• Medellin Flower Fair, in August, Medellín, the “city of eternal spring,” comes into full bloom.  More than 140 events include a horse fair, an orchestra festival, national singing festival, an old and classic cars parade, and musical performances.
  • Jazz in the Park Festival in Bogotá in September means that the Colombian capital fills with music.  The two-day festival takes place in several parks and other venues throughout the city.
  • Bogotá’s Carnival is celebrated August 5 and 6 every year to commemorate its Hispanic foundation, and its cultural and musical diversity.

Suggested Colombia Tour Itinerary

Day 1: Bogota, Colombia
This is a city of contrasts where century-old plazas and churches coexist with towering skyscrapers.

Day 2: Bogota
While it is one of the most modern and metropolitan cities in Latin America, its heart is the historic La Candelaria.

Day 3: Bogota / Medellin
The second largest city, Medellin enjoys art and cultural venues as well as fashionable shops and excellent cuisine.

Day 4: Medellin
Founded in 1616, Medellin was the first Colombian city to take part in the Industrial Revolution.

Day 5: Medellin / Cartagena
Once the Spanish empire’s most important Caribbean port, the city today is one of Colombia’s prettiest.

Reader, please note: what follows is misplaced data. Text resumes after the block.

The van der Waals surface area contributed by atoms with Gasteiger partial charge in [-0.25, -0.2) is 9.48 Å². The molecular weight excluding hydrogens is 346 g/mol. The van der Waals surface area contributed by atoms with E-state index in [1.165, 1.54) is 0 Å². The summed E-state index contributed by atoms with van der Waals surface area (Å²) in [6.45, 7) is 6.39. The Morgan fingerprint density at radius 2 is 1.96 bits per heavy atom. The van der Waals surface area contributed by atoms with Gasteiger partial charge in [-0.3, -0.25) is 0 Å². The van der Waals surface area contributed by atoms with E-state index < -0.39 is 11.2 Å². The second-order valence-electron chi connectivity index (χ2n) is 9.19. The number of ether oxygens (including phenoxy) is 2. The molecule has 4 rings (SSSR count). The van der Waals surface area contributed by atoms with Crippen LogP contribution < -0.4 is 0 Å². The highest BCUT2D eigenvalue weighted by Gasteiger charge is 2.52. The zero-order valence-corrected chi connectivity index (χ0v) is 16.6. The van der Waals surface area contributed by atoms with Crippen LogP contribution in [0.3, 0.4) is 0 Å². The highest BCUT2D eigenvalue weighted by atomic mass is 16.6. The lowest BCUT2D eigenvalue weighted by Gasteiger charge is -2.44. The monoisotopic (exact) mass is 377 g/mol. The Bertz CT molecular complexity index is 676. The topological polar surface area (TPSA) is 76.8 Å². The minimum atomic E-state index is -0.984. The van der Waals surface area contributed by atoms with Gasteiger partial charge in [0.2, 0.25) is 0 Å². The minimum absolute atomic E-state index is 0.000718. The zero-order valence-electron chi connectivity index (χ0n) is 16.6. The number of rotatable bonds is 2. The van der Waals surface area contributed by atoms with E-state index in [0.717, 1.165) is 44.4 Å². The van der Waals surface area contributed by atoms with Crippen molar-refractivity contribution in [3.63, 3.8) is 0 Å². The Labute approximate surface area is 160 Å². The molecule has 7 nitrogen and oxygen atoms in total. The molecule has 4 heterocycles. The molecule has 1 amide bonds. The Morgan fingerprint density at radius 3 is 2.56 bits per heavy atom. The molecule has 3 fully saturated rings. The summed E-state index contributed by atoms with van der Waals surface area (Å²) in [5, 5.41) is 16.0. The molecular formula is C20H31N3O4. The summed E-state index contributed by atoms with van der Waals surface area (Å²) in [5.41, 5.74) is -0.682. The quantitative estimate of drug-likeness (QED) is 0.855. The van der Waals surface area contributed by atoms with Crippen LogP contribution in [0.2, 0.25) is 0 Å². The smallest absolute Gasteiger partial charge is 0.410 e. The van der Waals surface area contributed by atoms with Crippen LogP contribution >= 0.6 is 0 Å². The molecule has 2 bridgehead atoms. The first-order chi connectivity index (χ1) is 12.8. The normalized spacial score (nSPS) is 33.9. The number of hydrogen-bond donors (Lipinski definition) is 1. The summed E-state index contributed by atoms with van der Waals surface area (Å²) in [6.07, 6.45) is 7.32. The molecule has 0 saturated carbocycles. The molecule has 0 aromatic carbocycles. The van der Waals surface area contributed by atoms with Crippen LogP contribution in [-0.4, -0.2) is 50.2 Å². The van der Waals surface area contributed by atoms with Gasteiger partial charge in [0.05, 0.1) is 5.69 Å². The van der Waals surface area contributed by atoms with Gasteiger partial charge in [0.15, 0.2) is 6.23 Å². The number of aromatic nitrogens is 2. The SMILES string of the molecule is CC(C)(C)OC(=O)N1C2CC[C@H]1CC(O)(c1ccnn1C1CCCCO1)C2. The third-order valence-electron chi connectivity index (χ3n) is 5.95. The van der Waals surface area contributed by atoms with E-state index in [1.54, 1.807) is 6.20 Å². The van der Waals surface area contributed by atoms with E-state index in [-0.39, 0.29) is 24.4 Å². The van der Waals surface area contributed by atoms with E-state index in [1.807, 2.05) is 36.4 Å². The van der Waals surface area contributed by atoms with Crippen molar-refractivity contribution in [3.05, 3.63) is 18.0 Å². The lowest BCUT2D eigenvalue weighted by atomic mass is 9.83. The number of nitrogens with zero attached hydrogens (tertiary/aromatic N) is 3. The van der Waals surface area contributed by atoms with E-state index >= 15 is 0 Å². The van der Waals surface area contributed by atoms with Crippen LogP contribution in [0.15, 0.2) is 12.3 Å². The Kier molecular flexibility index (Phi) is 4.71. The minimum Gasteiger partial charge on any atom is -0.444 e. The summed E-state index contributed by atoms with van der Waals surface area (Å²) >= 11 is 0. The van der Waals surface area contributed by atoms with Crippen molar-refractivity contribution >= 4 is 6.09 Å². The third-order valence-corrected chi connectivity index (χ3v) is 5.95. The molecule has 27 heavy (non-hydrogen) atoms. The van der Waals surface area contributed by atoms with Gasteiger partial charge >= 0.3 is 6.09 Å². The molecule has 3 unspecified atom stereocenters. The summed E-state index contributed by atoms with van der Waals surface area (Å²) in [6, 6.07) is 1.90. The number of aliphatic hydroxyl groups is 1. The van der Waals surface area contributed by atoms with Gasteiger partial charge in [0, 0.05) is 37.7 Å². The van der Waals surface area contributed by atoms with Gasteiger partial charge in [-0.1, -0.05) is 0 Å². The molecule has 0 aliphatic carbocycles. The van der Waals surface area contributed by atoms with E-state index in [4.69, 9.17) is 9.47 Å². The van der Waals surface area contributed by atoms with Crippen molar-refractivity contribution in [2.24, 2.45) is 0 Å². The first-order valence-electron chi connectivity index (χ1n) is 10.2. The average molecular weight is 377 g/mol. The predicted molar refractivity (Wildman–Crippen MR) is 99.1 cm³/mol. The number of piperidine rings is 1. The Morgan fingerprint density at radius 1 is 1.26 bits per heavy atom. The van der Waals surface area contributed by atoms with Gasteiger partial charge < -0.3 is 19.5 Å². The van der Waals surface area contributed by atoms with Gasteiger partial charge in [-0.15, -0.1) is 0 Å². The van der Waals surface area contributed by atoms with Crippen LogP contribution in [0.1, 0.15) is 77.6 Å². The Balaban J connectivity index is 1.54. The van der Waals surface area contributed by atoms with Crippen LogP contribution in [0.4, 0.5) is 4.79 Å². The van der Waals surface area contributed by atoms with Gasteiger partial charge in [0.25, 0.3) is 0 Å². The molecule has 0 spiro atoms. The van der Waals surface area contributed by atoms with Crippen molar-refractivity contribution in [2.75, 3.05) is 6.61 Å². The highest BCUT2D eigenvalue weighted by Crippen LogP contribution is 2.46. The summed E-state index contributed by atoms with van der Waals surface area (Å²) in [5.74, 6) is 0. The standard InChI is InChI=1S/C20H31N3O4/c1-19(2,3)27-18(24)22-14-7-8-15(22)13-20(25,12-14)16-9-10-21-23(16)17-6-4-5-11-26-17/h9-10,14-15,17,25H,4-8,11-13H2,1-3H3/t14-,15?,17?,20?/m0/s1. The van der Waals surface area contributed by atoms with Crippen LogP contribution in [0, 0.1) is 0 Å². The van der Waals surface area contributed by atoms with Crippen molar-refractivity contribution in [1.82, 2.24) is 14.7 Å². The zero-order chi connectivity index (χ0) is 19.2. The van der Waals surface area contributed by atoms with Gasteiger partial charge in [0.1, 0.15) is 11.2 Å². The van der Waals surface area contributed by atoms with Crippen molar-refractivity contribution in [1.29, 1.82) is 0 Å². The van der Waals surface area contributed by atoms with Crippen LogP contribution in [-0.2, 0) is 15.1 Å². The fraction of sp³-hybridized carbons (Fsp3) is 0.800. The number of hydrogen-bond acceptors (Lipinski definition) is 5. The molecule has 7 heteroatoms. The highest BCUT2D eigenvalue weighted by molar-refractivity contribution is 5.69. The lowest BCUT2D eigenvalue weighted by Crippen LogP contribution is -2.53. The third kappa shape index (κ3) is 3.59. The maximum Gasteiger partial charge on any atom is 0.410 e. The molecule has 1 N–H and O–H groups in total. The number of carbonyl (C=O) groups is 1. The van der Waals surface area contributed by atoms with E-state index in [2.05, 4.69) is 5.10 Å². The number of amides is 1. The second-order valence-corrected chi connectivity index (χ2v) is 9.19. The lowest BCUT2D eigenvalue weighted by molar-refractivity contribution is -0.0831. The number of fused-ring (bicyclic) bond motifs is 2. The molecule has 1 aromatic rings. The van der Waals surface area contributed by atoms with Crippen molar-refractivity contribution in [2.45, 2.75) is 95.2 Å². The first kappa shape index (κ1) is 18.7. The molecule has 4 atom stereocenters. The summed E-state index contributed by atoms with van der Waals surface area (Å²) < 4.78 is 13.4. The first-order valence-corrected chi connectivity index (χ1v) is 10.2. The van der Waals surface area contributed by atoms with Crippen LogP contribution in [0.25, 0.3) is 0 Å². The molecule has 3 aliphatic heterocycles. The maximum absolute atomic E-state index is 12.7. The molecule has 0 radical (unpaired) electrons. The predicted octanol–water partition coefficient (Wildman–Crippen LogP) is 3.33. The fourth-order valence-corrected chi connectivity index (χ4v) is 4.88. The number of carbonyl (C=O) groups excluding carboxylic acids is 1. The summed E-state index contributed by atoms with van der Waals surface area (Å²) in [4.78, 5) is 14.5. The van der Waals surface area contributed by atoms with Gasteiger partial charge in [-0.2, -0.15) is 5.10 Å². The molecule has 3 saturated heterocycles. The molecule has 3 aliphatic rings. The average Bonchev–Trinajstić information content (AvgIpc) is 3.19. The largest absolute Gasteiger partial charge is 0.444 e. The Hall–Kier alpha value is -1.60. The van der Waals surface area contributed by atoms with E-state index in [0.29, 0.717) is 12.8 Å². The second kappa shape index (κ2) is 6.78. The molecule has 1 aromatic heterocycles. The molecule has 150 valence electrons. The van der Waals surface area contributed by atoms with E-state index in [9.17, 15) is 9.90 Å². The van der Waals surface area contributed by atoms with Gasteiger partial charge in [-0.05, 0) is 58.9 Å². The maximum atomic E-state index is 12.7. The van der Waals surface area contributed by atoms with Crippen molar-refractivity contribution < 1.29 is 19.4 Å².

Day 6: Cartagena
The 16th-century walled colonial city and fortress has been designated a UNESCO World Heritage Site.

Day 7: Cartagena / Depart


Custom Travel Options

Coffee Zone (4 days)
In the western Andes, the center of the coffee producing region features working plantations and a wildlife sanctuary.

Colombian Amazon (3 days)
The Colombian Amazon offers a stunning ecosystem to explore.

Indigenous Heritage Trail (4 days)
Colombia’s rich indigenous history is explored at the UNESCO World Heritage Sites of San Agustin Archaeological Park and Tierradentro Archaeological Park, as well as in Alto de los Ídolos and the Alto de las Piedras.

Nuqui (4 days)
Scuba diving, snorkeling, jungle treks to waterfalls and whale watching are among the activities available.

Popayan (4 days)
Popayan is known for its beautiful colonial architecture and nearby Purace National Park.

Villavicencio (2 days)
Surrounded by amazing mountain scenery, the area is rich with opportunities for kayaking, swimming, fishing, and horseback riding

Santa Marta & Tayrona National Park (4 days)
The colonial city offers historic and cultural sights while, nearby, Tayrona National Park remains one of the most pristine and scenic coastlines in South America.

Zipaquirá Salt Cathedral & Villa de Leyva (3 days)
The impressive Salt Cathedral has the 14 Stations of the Cross and three naves. The town of Villa de Leyva was founded in 1572 and remains a colonial jewel.

Land price, per person, double occupancy: From US$500 per person per day